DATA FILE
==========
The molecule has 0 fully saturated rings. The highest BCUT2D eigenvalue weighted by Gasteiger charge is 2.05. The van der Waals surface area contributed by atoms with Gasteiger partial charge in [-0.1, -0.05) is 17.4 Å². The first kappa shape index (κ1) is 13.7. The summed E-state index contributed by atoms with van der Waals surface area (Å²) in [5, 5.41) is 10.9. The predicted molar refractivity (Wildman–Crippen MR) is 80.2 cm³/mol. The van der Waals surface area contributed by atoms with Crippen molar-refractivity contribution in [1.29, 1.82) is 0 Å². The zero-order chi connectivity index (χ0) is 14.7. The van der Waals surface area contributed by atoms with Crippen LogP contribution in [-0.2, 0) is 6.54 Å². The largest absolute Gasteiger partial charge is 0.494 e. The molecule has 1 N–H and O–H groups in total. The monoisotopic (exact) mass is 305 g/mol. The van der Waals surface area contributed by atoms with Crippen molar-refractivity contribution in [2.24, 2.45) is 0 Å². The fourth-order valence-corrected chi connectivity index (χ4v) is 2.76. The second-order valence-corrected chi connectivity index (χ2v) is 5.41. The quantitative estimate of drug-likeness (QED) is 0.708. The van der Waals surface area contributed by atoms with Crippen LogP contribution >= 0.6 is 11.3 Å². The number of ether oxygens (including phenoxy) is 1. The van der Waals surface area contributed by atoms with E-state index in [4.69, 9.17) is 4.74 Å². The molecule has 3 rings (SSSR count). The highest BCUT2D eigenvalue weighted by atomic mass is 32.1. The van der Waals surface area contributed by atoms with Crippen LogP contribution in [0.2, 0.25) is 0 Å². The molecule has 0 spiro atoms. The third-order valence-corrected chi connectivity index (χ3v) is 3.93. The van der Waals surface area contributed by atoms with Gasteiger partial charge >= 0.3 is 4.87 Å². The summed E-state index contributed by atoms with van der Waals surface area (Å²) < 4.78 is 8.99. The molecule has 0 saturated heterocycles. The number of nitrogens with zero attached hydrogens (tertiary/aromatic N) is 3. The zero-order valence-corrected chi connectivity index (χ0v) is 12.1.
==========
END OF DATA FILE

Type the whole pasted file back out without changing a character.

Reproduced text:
The molecule has 0 fully saturated rings. The highest BCUT2D eigenvalue weighted by Gasteiger charge is 2.05. The van der Waals surface area contributed by atoms with Gasteiger partial charge in [-0.1, -0.05) is 17.4 Å². The first kappa shape index (κ1) is 13.7. The summed E-state index contributed by atoms with van der Waals surface area (Å²) in [5, 5.41) is 10.9. The predicted molar refractivity (Wildman–Crippen MR) is 80.2 cm³/mol. The van der Waals surface area contributed by atoms with Crippen molar-refractivity contribution in [1.29, 1.82) is 0 Å². The zero-order chi connectivity index (χ0) is 14.7. The van der Waals surface area contributed by atoms with Crippen LogP contribution in [-0.2, 0) is 6.54 Å². The largest absolute Gasteiger partial charge is 0.494 e. The molecule has 1 N–H and O–H groups in total. The monoisotopic (exact) mass is 305 g/mol. The van der Waals surface area contributed by atoms with Crippen molar-refractivity contribution in [2.24, 2.45) is 0 Å². The fourth-order valence-corrected chi connectivity index (χ4v) is 2.76. The second-order valence-corrected chi connectivity index (χ2v) is 5.41. The quantitative estimate of drug-likeness (QED) is 0.708. The van der Waals surface area contributed by atoms with Crippen LogP contribution >= 0.6 is 11.3 Å². The number of ether oxygens (including phenoxy) is 1. The van der Waals surface area contributed by atoms with E-state index in [4.69, 9.17) is 4.74 Å². The molecule has 3 rings (SSSR count). The highest BCUT2D eigenvalue weighted by atomic mass is 32.1. The van der Waals surface area contributed by atoms with Crippen LogP contribution in [0.2, 0.25) is 0 Å². The molecule has 0 spiro atoms. The third-order valence-corrected chi connectivity index (χ3v) is 3.93. The van der Waals surface area contributed by atoms with Gasteiger partial charge >= 0.3 is 4.87 Å². The summed E-state index contributed by atoms with van der Waals surface area (Å²) < 4.78 is 8.99. The molecule has 0 saturated heterocycles. The number of nitrogens with zero attached hydrogens (tertiary/aromatic N) is 3. The zero-order valence-corrected chi connectivity index (χ0v) is 12.1.